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Steve Stricker sets record pace

Steve Stricker equalled the lowest round in a major to take control of the PGA Championship on Thursday while fellow American Tiger Woods spectacularly self-destructed after making a red-hot start.

The 44-year-old Stricker, who has yet to win one of golf’s grand slam events, fired a flawless seven-under-par 63 on a sweltering, sun-baked day at Atlanta Athletic Club to grab a two-shot lead.

American hopes of a first major victory since Phil Mickelson won last year’s Masters were given a further lift with Jerry Kelly next best after carding a six-birdie 65, ahead of compatriots Shaun Micheel (66) and Scott Verplank (67).

Former world number one Woods, however, posted his worst ever opening round in a major as he imploded on the way to a 77 after making three birdies in his first five holes.

“I’m not down, I’m really angry right now so there’s a lot of words I could use,” four-times PGA champion Woods, who has not won a tournament in two years, told reporters after recording three double-bogeys and ending up in 12 bunkers.

Stricker, long regarded as one of the best putters in the game, birdied five of his first nine holes and picked up two more shots after the turn to become the 23rd player to shoot a 63 in a major.

The world number five came close to an eighth birdie of the day at the par-four ninth, his final hole, and a first-ever 62 in a major after hitting a superb approach to 12 feet.

However, he pushed his first putt past the right edge of the cup and had to settle for a two-putt par.

“I was just trying to make a birdie and finish at eight under,” Stricker, an 11-times PGA Tour winner, said. “I really was concentrating on the putt but never thought about the history part of it.

“I wish I would have been able to make that putt to be one better than that group of guys, but 63 is a heck of a start. One round under my belt, take tomorrow as it comes and go from there.”

Kelly’s 65 matched his lowest ever score in the majors and he was delighted to occupy the top of the leaderboard with fellow Wisconsin native Stricker.

“We played practice rounds the last couple of days, and we saw that you really didn’t need to overpower this golf course, that position was the key,” the 44-year-old Kelly said.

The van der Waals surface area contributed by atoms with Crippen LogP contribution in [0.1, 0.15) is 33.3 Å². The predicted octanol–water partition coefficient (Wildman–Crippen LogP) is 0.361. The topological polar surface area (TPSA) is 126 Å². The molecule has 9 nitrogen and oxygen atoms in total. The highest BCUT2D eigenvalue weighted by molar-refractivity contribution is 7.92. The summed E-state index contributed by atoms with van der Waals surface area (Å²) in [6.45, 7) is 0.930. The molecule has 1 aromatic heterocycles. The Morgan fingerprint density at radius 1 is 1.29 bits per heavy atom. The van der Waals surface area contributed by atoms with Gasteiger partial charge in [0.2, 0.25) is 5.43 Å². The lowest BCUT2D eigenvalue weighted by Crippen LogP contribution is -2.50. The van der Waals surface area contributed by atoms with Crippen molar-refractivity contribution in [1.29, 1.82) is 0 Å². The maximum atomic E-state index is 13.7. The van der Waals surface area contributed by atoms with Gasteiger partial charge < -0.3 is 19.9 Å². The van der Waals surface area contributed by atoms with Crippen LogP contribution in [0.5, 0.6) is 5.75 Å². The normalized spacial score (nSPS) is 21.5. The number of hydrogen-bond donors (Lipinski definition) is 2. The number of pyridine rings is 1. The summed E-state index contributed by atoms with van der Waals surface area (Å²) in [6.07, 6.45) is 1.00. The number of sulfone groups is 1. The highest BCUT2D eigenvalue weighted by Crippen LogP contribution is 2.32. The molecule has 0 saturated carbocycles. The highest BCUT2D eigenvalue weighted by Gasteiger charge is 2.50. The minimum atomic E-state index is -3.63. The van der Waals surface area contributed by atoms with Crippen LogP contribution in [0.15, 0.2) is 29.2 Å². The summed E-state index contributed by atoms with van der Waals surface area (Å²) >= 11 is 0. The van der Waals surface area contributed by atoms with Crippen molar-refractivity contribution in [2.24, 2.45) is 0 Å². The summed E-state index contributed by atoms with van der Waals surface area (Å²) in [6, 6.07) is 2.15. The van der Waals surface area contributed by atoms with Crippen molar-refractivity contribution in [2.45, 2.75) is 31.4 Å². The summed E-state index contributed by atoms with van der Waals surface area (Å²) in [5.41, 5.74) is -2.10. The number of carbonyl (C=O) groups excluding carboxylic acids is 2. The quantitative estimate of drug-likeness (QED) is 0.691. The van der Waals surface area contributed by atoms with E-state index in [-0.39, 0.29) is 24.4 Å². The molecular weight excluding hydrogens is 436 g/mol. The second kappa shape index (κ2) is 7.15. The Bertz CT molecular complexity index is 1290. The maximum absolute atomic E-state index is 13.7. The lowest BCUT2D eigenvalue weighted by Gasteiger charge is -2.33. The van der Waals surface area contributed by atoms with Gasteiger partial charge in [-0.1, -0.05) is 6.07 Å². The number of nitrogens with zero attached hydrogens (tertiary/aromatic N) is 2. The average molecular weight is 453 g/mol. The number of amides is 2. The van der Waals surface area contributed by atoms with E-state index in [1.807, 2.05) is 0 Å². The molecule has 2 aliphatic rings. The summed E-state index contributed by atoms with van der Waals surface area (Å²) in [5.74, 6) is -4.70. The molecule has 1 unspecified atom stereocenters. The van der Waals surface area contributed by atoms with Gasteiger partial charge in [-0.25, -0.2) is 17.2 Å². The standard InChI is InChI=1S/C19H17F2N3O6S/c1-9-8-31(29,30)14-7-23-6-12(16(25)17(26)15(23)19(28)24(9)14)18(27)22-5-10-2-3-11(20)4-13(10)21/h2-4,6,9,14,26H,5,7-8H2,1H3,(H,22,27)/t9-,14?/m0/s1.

“We took a lot of comfort in coming to a longer golf course that you don’t really have to explode on every shot.”

Perhaps the bravest round of the day came from U.S. Open champion Rory McIlroy, who carded a level-par 70 despite playing the last 15 holes with an injured right wrist.

The 22-year-old Northern Irishman struck a tree root on his downswing from the left rough at the par-four third, losing control of his club as he injured his forearm and wrist.

However he continued to play on in discomfort and pain, repeatedly receiving medical attention and eventually having his right forearm strapped up for extra support.

“If it is the same tomorrow and I know that I’m not going to do any more damage to it, then I’ll play,” McIlroy said of Friday’s second round.

“It’s the last major of the year and I’ve got six or seven months to the Masters, so I might as well try and play through the pain and get it over and done with.”

Australian Adam Scott, winner of last week’s WGC-Bridgestone Invitational, returned a 69 while British world number one Luke Donald opened with a 70.

However several players struggled on the par-70 layout with its abundance of bunkers and water hazards, especially over the daunting four-hole stretch from the tricky par-three 15th.

The day’s average score was 73.109 and Japanese teenager Ryo Ishikawa, who came close to becoming the PGA Tour’s youngest winner in 100 years at Firestone on Sunday, found water six times on his way to a dispiriting 85.

Most eyes, however, were firmly fixed on world number 30 Woods competing in only his second tournament since returning from three months on the sidelines due to leg injuries.

A glorious morning began well for him as he birdied his opening hole after teeing off at the par-four 10th with huge galleries lining both sides of the fairway.

He struck a superb approach to 15 feet and calmly rolled in the curling putt as several fans shouted out: “Go in, go in.”

Woods, wearing a bright pink shirt and black trousers, gave a restrained right fist pump in celebration before another fan yelled: “He’s back.”

The 35-year-old also birdied the par-five 12th, where he got up and down from a greenside bunker, and the par-four 14th, after his second shot ended up just four feet from the cup.

However, his round then fell apart as his remodelled swing began to switch back to old habits.

He dumped his tee shot into water at the difficult par-three 15th on the way to a double-bogey, bogeyed 16 and also double-bogeyed 18 to reach the turn in two-over.

Further bogeys followed at the first, second and fourth before he found sand off the tee at the par-four sixth and water with his second shot on the way to another double.

His misery was completed with a bogey on his final hole.

“I was three under early, and I said, ‘You know what, every shot I hit up to that point were all mechanical thoughts’.

“I put the club in a certain position, and I was doing that and I said, ‘You know what, I’m feeling good. Let’s just let it go’. And it cost me the whole round,” Woods said.



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